Think about your life for a second. Think about all the numbers that can be associated with it. Are you the sum total of your height and weight — is that your worth? How about your bank account — does that say everything about your life? Consider your work. Can an outsider use nothing but mathematics to evaluate your worth to the company? In some cases, like sales, yes. How about a teacher? A surgeon? An artist? Math might tell you something about their work, but not everything.

So goes it with a player. You could look at a player like goalie Semyon Varlamov who seems to get better the more shots he faces. That flies in the face of logic — more shots = more goals, right? Ergo, fewer shots should equal fewer goals.

Look at Matt Duchene versus Nathan MacKinnon. MacKinnon has 30% more shots than Duchene. Ironically, Duchene has almost 30% more goals than MacKinnon.

Coach Roy once laughed on 104.3 The Fan that if players were trying to manipulate the fancy stats, they’d just start shooting from anywhere — “the blue line, the zamboni door, the bar across the street from the arena.”

I’m not saying MacKinnon’s trying to manipulate the stats. Rather, he seems to be employing a “shoot first” mentality. Duchene prefers to pick his spots. Duchene’s first on the team in scoring and MacKinnon’s second, so their individual approaches seem to be working for them.

That brings me to my main point of what I think is more important than advanced stats in a game and in a player — the person. Each Colorado Avalanche player is the sum of his parts, including statistics but also talent, psychology and fitness. Indeed, I daresay talent, psychology and fitness produce a player’s Corsi-for/against and whatever Fen…wick tells us.

The great minds of hockey, such as Sakic and Roy, can tell you everything you need to know about each player. Place a graph in front of him and indicate levels. I daresay either Sakic or Roy can show with great accuracy where each player is on the graph without looking at a single advanced stat.

From there, he can also tell you more, such as the fact that Tyson Barrie’s defense flounders when he gets tired, but he’s still the player you want on the ice when the team’s down by one or two late in the third.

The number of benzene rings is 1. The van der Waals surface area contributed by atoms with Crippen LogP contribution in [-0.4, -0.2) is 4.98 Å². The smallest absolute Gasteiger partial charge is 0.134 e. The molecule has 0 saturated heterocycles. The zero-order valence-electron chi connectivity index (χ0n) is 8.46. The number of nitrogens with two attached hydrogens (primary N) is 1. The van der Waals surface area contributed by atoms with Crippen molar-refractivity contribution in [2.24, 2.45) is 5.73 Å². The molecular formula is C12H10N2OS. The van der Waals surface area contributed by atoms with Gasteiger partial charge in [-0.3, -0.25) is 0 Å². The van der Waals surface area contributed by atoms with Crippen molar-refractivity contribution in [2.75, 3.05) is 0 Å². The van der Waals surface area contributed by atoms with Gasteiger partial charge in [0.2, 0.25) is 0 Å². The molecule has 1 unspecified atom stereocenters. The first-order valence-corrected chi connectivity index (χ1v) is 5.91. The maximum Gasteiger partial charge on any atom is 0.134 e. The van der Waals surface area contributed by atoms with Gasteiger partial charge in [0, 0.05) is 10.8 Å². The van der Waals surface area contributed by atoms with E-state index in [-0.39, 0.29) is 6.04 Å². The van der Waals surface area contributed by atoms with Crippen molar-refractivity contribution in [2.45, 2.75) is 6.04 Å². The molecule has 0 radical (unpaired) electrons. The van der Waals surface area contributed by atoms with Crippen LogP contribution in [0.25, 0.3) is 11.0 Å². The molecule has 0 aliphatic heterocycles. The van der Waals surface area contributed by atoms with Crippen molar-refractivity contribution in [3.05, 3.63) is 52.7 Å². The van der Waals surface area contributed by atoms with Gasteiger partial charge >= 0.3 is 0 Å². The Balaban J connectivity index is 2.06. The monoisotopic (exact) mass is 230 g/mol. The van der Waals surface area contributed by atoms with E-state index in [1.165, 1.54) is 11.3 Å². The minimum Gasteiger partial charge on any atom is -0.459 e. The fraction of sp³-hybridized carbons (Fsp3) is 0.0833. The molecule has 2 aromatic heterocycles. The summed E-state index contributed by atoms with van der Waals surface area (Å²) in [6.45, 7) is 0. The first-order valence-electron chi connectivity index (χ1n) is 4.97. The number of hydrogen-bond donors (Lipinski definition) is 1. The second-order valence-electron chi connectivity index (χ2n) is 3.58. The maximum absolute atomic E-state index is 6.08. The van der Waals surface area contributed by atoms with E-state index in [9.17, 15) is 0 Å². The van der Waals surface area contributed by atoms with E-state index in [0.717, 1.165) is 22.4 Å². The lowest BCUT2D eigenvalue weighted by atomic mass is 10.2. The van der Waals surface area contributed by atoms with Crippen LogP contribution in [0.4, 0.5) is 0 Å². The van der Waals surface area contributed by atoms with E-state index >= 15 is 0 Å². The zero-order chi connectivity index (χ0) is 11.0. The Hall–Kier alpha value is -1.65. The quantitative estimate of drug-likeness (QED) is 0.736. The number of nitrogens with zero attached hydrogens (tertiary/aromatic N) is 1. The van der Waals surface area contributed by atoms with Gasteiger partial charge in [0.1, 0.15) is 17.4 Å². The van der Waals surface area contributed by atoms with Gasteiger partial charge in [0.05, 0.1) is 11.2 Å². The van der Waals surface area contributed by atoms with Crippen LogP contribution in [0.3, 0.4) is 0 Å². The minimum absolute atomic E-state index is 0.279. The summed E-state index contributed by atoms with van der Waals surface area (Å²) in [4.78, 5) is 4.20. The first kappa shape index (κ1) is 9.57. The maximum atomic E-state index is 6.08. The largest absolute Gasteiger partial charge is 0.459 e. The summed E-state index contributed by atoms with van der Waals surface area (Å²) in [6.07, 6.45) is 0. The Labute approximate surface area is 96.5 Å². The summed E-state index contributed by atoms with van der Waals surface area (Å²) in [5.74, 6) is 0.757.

Advanced stats have their place. They can help people who aren’t hockey masterminds understand the game better (if you happen to be good at math — they tell me next to nothing). They can help explain some aspects of the game.

However, I prefer a more gestalt approach to hockey, and it seems that’s Sakic’s and Roy’s approach as well. It’s true that they hired an analytics expert last summer. However, neither seems to be relying on said expert.

Instead, they’re considering their players and their division and conference. They’re relying on the hockey knowledge that allowed both of them to win Stanley Cups and get into the Hall of Fame to evaluate players, division, conference.

From there, they’re plugging the players they’ve got into a system designed to complement them. They’re changing the lineup and the lines as new information presents itself — even within the game, as we’ve seen with coach Roy.

I like that approach. I like knowing that Mikkel Boedker is a speedster who can keep up with Nathan MacKinnon and open the scoring up. I like knowing that Matt Duchene enjoys playing with a veteran like Jarome Iginla who yaps about the game almost as much as he does.

Next: Goalie Controversy for the Avs

In the end, coach Roy isn’t a math guy. He caught flak a while back because he seemed to get the advanced stats system Fenwick confused with the park Fenway. I propose the slip was as deliberate as mine in this post were — perhaps more so. Coach Roy was indicating how superfluous analytics are to his part in the game.

At the end of the day, as Sakic points out, it’s about who wins the game. Who cares how they got there?